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Advice for Employers and Recruiters

Do employers prefer micro-internships, internships, co-ops, or apprenticeships?

Anita Jobb AvatarAnita Jobb
January 10, 2024

More and more employers are placing more and more value on skills-based hiring instead of hiring students, recent graduates, and other early career candidates primarily based on what school they happened to attend, what their major was, and even what their past job titles were.

There are a number of ways to hire based on skills. One of those is experiential recruiting, which essentially creates a realistic work experience for the candidate and, therefore, allows the employer to evaluate the work completed by the candidate, instead of just trying to guess at whether that candidate can do the work well. There are a number of experiential recruiting options, including micro-internships, internships, co-ops, and apprenticeships.

We’ve gathered insights from CEOs and marketing managers to share their perspectives on which method stands out. From the flexibility of micro-internships to the comprehensive learning journey of apprenticeships, we gather from 16 experts their opinions on which experiential recruiting options they prefer and why.

Micro-Internships Offer Flexibility

First, I’ll say that I don’t think there’s a single correct answer for every business. Depending on your industry and company’s needs, any of these strategies can be an effective way to evaluate professionals for their long-term fit, particularly recent graduates, students, and other early-career talent. 

That said, for the purposes of recruitment, I would say that micro-internships have an advantage over internships, co-ops, and apprenticeships in that they offer more flexibility and require less planning and commitment to develop. A micro-internship can be as short as a few hours or a single deliverable assignment. This makes it more feasible as a strategy to evaluate multiple candidates in a short span of time, as opposed to apprenticeships or internships, which typically last at least a few months. That short duration can also make them more appealing to a wider range of candidates, including more experienced candidates. 

Typically, co-ops are connected to a university program and will only bring you students, while apprenticeships and internships are usually seen as early-career moves, meaning applicants with a few years of experience may see these opportunities as a step backward in their career progress.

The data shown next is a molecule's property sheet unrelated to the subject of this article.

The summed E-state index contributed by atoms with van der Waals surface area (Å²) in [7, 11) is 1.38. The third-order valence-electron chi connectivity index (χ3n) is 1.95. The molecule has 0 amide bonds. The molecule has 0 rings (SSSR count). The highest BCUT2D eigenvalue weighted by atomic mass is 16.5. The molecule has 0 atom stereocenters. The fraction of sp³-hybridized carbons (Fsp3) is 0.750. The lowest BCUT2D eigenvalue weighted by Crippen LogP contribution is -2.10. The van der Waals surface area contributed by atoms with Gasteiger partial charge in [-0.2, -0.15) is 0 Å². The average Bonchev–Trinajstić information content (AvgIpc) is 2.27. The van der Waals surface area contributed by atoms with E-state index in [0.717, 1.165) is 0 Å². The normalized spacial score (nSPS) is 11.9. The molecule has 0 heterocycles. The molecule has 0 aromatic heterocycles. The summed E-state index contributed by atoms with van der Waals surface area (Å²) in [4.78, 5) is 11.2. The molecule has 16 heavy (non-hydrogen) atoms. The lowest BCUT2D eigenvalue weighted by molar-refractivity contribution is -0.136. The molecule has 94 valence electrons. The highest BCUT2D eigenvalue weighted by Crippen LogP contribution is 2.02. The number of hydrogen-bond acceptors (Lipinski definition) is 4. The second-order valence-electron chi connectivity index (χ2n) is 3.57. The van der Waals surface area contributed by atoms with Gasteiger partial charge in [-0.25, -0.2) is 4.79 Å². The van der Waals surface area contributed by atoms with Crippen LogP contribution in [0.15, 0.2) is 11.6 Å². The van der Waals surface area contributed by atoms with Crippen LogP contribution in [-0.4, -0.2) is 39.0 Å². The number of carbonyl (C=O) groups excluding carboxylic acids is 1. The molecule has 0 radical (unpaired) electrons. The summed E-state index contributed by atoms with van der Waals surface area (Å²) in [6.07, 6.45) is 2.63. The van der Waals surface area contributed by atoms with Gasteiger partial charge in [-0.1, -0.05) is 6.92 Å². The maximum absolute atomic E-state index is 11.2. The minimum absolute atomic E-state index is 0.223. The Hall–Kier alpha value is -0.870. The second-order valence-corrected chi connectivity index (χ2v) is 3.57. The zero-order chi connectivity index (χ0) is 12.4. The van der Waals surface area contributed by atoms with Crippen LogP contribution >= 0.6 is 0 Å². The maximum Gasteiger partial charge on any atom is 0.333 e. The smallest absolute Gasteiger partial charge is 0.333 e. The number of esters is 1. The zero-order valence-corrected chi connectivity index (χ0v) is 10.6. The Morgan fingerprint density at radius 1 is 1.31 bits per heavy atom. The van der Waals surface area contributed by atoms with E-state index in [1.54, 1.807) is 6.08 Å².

Jon Hill, Chairman and CEO, The Energists

Internships Provide Hands-On Experience

In my opinion, utilizing internships has been more beneficial for us as an employer when using experiential recruiting. Internships provide a unique opportunity for students to gain hands-on experience in their field of interest while also allowing us as employers to assess their skills and potential fit for our organization. 

Internships can vary in length, from a few weeks to several months, which offers flexibility for both the employer and the student. This allows us to offer internships during different periods of the year, depending on our company’s needs. Additionally, internships can be paid or unpaid, which gives us the option to provide compensation based on our budget and the value we see in the intern’s work.

Amira Irfan, Founder and CEO, A Self Guru

Internships Aid Precision Hiring

I’d say internships are more beneficial for employers when using experiential recruiting. They offer a low-risk way to evaluate potential hires before making long-term commitments. These programs allow candidates to gain real-world experience while allowing employers to assess their skills and fit within the company. 

With a shorter duration compared to other options, internships provide a clear snapshot of a candidate’s performance in a real-work setting. This aids employers in making informed hiring decisions with a high degree of precision and confidence.

Lilia Tovbin, Founder and CEO,

Apprenticeships Tailor Skill Development

In my experience, what makes apprenticeships more beneficial for an employer when using an experiential recruiting approach is that they get to leverage the opportunity of the apprentices’ eagerness to learn and develop skills relevant to their business. Also, they get the chance to better tailor their training program to ensure that they acquire the skills necessary to improve their expertise and the business, and equally get the chance to help them improve on their already developed skills.

The truth is, every business is unique and different in its practices and company culture, especially when compared to other businesses in the same industry. And with an apprenticeship, you get to hire a team (or add to your team) individuals who are motivated by the desire to improve, and whose skills, qualifications, and productive abilities you can testify to because you had the benefit of watching them grow.